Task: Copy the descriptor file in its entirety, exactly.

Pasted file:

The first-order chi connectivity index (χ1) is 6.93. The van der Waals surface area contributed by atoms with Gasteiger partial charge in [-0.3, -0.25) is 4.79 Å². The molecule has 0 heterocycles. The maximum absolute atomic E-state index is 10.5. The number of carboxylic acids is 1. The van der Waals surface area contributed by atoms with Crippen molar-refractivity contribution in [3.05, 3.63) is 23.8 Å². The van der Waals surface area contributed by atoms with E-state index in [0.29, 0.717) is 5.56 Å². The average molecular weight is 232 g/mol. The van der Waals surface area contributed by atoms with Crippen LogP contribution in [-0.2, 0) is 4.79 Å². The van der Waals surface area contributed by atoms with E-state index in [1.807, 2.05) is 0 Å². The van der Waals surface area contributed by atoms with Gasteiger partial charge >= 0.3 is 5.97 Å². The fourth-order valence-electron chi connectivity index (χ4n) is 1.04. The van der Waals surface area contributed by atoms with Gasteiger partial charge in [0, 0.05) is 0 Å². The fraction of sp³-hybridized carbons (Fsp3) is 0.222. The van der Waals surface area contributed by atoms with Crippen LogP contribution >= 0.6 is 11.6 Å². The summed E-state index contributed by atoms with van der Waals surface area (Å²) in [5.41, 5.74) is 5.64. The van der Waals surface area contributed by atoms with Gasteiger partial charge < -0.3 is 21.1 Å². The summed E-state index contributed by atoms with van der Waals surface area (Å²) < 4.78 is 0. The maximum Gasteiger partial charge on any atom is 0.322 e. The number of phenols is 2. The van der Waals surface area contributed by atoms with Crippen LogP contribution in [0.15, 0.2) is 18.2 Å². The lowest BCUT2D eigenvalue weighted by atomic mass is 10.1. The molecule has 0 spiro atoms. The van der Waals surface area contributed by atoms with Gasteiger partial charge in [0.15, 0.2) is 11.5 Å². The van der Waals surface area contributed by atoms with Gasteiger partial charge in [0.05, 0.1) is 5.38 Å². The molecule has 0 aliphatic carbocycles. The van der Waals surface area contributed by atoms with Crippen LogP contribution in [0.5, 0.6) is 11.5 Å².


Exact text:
The first-order chi connectivity index (χ1) is 6.93. The van der Waals surface area contributed by atoms with Gasteiger partial charge in [-0.3, -0.25) is 4.79 Å². The molecule has 0 heterocycles. The maximum absolute atomic E-state index is 10.5. The number of carboxylic acids is 1. The van der Waals surface area contributed by atoms with Crippen molar-refractivity contribution in [3.05, 3.63) is 23.8 Å². The van der Waals surface area contributed by atoms with E-state index in [0.29, 0.717) is 5.56 Å². The average molecular weight is 232 g/mol. The van der Waals surface area contributed by atoms with Crippen LogP contribution in [-0.2, 0) is 4.79 Å². The van der Waals surface area contributed by atoms with E-state index in [1.807, 2.05) is 0 Å². The van der Waals surface area contributed by atoms with Gasteiger partial charge >= 0.3 is 5.97 Å². The fourth-order valence-electron chi connectivity index (χ4n) is 1.04. The van der Waals surface area contributed by atoms with Gasteiger partial charge in [0, 0.05) is 0 Å². The fraction of sp³-hybridized carbons (Fsp3) is 0.222. The van der Waals surface area contributed by atoms with Crippen LogP contribution >= 0.6 is 11.6 Å². The summed E-state index contributed by atoms with van der Waals surface area (Å²) in [5.41, 5.74) is 5.64. The van der Waals surface area contributed by atoms with Gasteiger partial charge < -0.3 is 21.1 Å². The summed E-state index contributed by atoms with van der Waals surface area (Å²) < 4.78 is 0. The maximum Gasteiger partial charge on any atom is 0.322 e. The number of phenols is 2. The van der Waals surface area contributed by atoms with Crippen LogP contribution in [0.15, 0.2) is 18.2 Å². The lowest BCUT2D eigenvalue weighted by atomic mass is 10.1. The molecule has 0 spiro atoms. The van der Waals surface area contributed by atoms with Gasteiger partial charge in [0.15, 0.2) is 11.5 Å². The van der Waals surface area contributed by atoms with Gasteiger partial charge in [0.05, 0.1) is 5.38 Å². The molecule has 0 aliphatic carbocycles. The van der Waals surface area contributed by atoms with Crippen LogP contribution in [0.5, 0.6) is 11.5 Å².